Lebanon subsidy crisis threatens further financial hardships

Dwindling reserves are likely to exacerbate rising poverty rates if a reform package can't be agreed on

FILE PHOTO: A woman wearing a protective mask walks past Central Bank building as Lebanon extends a shutdown to curb the spread of the coronavirus disease (COVID-19) in Beirut, Lebanon, May 5, 2020. REUTERS/Aziz Taher/File Photo

Lebanon’s failure to reform its subsidy programme looks set to exacerbate a deepening financial crisis.

Central bank governor Riad Salameh sounded the alarm bells last month, warning the nation could only afford to subsidise vital imports at the official rate of 1,500 Lebanese pounds to the dollar for an additional two months.

The national currency has lost over 80 per cent of its value on the black market since the crisis unfolded in late 2019.

Mr Salameh’s remarks prompted meetings with caretaker Prime Minister Hassan Diab and members of his Cabinet to discuss plans to ration subsidies.

A month later, Mr Diab and his Cabinet have yet to agree on a plan to reduce the import bill, a source familiar with the talks told The National.

The dwindling foreign currency reserves held by Banque du Liban, as Lebanon's central bank is known, are currently estimated at $17 billion.

The situation threatens to plunge the country into complete darkness and over half of its population into poverty.

Among the floated proposals is a plan to replace import subsidies with direct cash assistance to low-income households.

Experts say this would reduce the burden on the central bank and curb the illegal smuggling of subsidised goods into Syria.

Redesigning the current subsidy programme to target only low to middle-income earners would also limit attempts to circumvent capital controls that banks imposed in late 2019, says Dan Azzi, a financial expert and former banking executive.

“Even if every family in Lebanon received up to $100 per month, this would save around 75 per cent of the cost of subsidisation, which is also subject to abuse through smuggling of funds abroad with fraudulent receipts to get around the capital controls,” Mr Azzi argues.

The current subsidy programme, he says is being literally burnt on cheap fuel.

"Filling up your car with gasoline today costs less than Saudi Arabia, and doesn’t distinguish between a rich Range Rover owner and a Kia owner,” Mr Azzi says.

“It’s not technically very difficult to identify truly needy families, through the analysis of certain variables, like the size of someone’s bank account, mobile phone bill, electricity bill, mortgage or rent payment, car loan payment, car brand, house square footage, etc.

"You can start out with a $100 payment for everyone, then an algorithm can be designed to subtract a certain percentage based on the above variables, such that a rich person, as defined by the weighted average of those variables, gets zero,” he says.

Restricting cash aid to families in need would further reduce the import bill, Mr Azzi adds, warning that if the current subsidies system remains in place, the Central Bank’s reserves would be consumed within 12-18 months.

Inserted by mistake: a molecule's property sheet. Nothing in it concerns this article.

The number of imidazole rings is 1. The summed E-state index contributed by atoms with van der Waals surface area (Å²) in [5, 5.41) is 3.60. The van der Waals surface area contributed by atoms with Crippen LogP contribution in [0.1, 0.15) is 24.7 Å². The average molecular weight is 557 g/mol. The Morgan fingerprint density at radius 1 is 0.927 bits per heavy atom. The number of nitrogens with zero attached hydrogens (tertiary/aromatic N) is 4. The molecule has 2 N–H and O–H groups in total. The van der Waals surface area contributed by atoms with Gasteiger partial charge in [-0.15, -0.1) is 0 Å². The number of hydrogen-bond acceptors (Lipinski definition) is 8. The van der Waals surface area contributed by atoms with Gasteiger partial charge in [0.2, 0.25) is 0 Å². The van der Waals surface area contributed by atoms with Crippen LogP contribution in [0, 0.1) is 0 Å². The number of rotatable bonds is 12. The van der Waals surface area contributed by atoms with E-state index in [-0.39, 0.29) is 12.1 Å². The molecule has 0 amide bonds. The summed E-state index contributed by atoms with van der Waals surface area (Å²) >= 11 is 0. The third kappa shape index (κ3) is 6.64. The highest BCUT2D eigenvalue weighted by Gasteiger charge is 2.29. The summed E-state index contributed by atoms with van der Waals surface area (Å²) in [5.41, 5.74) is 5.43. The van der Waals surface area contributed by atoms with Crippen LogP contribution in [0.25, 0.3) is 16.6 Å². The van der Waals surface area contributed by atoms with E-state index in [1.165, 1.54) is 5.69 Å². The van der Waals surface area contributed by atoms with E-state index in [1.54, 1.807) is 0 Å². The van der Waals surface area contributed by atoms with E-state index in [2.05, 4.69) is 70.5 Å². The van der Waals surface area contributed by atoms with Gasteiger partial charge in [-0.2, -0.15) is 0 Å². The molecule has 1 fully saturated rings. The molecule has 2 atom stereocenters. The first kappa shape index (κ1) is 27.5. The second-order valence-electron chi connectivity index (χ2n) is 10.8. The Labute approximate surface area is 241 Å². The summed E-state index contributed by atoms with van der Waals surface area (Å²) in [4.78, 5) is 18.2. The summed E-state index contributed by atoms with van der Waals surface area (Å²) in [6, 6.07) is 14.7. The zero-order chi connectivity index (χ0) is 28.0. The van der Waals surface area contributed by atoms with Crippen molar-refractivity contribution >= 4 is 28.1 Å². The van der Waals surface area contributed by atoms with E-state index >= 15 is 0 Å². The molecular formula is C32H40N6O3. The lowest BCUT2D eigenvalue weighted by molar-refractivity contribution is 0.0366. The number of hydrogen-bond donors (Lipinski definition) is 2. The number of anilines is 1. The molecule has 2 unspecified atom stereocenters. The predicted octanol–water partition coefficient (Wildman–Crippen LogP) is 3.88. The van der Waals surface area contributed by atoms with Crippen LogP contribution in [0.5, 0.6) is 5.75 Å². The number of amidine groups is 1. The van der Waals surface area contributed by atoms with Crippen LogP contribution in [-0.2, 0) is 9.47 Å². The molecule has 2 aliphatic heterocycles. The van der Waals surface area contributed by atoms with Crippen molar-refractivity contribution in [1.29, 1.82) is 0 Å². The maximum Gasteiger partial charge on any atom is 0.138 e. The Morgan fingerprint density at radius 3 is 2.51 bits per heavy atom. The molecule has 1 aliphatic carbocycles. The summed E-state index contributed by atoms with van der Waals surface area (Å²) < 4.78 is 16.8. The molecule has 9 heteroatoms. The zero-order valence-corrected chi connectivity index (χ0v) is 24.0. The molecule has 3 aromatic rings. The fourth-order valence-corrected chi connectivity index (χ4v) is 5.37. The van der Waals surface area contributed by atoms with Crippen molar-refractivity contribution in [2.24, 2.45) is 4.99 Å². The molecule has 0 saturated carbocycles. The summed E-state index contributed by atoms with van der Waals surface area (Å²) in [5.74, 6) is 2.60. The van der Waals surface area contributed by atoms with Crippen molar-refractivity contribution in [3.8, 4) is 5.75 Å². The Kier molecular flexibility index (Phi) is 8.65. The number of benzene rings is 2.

“Not only would subsidies be removed then, but the electricity supply would be cut off when we run out of funds.”

The latter scenario seems likely if no agreement is reached over an alternative subsidy system to put in place, MP Selim Saade said in a recent televised interview.

“No one would dare eliminate subsidies completely before consuming it all unless an efficient alternative is found … I’m telling you, it [eliminating subsidies] is not happening,” he said.

Eliminating subsidies without providing social assistance to vulnerable households could prove disastrous for the country’s poor, UN agencies have warned.

The World Bank also warned that failure to enact reforms will plunge more than half of Lebanon’s population into poverty by 2021.

Reforms have been a long-time demand of the international community in exchange for providing Lebanon with much needed financial support to weather its crisis. But little progress has been made as political bickering intensified since the resignation of Mr Diab’s government after the deadly explosion that sent shock waves through Beirut in August.

The investigation into the explosion, which killed over 200 people and caused massive destruction at one of the region’s busiest ports and across large parts of the capital, has been marred by controversy with the country’s top officials trading accusations over who bears responsibility for the incident.

The political tensions surrounding the investigation and increased US sanctions on the Iran-backed Lebanese armed group Hezbollah and its key allies, including the president’s son-in-law and leader of the largest parliamentary bloc, have complicated efforts to form a new Cabinet tasked with implementing key reforms that the international community is demanding.

These include a stalled forensic audit of the Central Bank, which Lebanon has yet to undertake after consultancy firm Alvarez & Marsal, which was tasked by government to conduct the task, withdrew from the contract citing the “insufficient provision of information.”

A government source told The National that Lebanon has reinvited Alvarez and Marsal to undertake the audit after Parliament eased banking secrecy laws last month but has yet to receive a response from the consultancy firm.

Legal experts fear the ratification of the law is unlikely to pave the way for an audit any time soon since the appointment of a new auditor would necessitate a fully functioning government.

An audit of the central bank is a prerequisite for an IMF programme that Lebanon needs amid a deepening economic crisis that saw the country’s real GDP shrink by nearly 20 per cent in 2020, according to World Bank estimates.

EDITOR'S PICKS
NEWSLETTERS